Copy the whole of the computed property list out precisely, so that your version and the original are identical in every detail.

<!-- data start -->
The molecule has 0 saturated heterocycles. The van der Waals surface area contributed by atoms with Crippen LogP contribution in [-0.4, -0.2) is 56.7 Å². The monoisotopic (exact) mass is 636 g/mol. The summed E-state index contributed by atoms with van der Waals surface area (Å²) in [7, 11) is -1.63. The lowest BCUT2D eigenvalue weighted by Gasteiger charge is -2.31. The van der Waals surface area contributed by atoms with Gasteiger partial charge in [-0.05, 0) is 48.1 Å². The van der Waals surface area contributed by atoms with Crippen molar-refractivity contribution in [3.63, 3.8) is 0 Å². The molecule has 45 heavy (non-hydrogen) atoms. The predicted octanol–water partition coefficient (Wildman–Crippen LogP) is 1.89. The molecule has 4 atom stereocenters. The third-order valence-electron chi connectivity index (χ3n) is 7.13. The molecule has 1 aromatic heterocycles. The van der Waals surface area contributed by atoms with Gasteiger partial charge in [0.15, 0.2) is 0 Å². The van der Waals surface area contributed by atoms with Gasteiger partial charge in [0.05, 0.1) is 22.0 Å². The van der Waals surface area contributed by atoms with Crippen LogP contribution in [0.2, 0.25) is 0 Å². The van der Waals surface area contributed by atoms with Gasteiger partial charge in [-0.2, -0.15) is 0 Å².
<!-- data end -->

The molecule has 0 saturated heterocycles. The van der Waals surface area contributed by atoms with Crippen LogP contribution in [-0.4, -0.2) is 56.7 Å². The monoisotopic (exact) mass is 636 g/mol. The summed E-state index contributed by atoms with van der Waals surface area (Å²) in [7, 11) is -1.63. The lowest BCUT2D eigenvalue weighted by Gasteiger charge is -2.31. The van der Waals surface area contributed by atoms with Gasteiger partial charge in [-0.05, 0) is 48.1 Å². The van der Waals surface area contributed by atoms with Crippen molar-refractivity contribution in [3.63, 3.8) is 0 Å². The molecule has 45 heavy (non-hydrogen) atoms. The predicted octanol–water partition coefficient (Wildman–Crippen LogP) is 1.89. The molecule has 4 atom stereocenters. The third-order valence-electron chi connectivity index (χ3n) is 7.13. The molecule has 1 aromatic heterocycles. The van der Waals surface area contributed by atoms with Gasteiger partial charge in [0.15, 0.2) is 0 Å². The van der Waals surface area contributed by atoms with Gasteiger partial charge in [0.05, 0.1) is 22.0 Å². The van der Waals surface area contributed by atoms with Crippen LogP contribution in [0.2, 0.25) is 0 Å². The van der Waals surface area contributed by atoms with Gasteiger partial charge in [-0.2, -0.15) is 0 Å².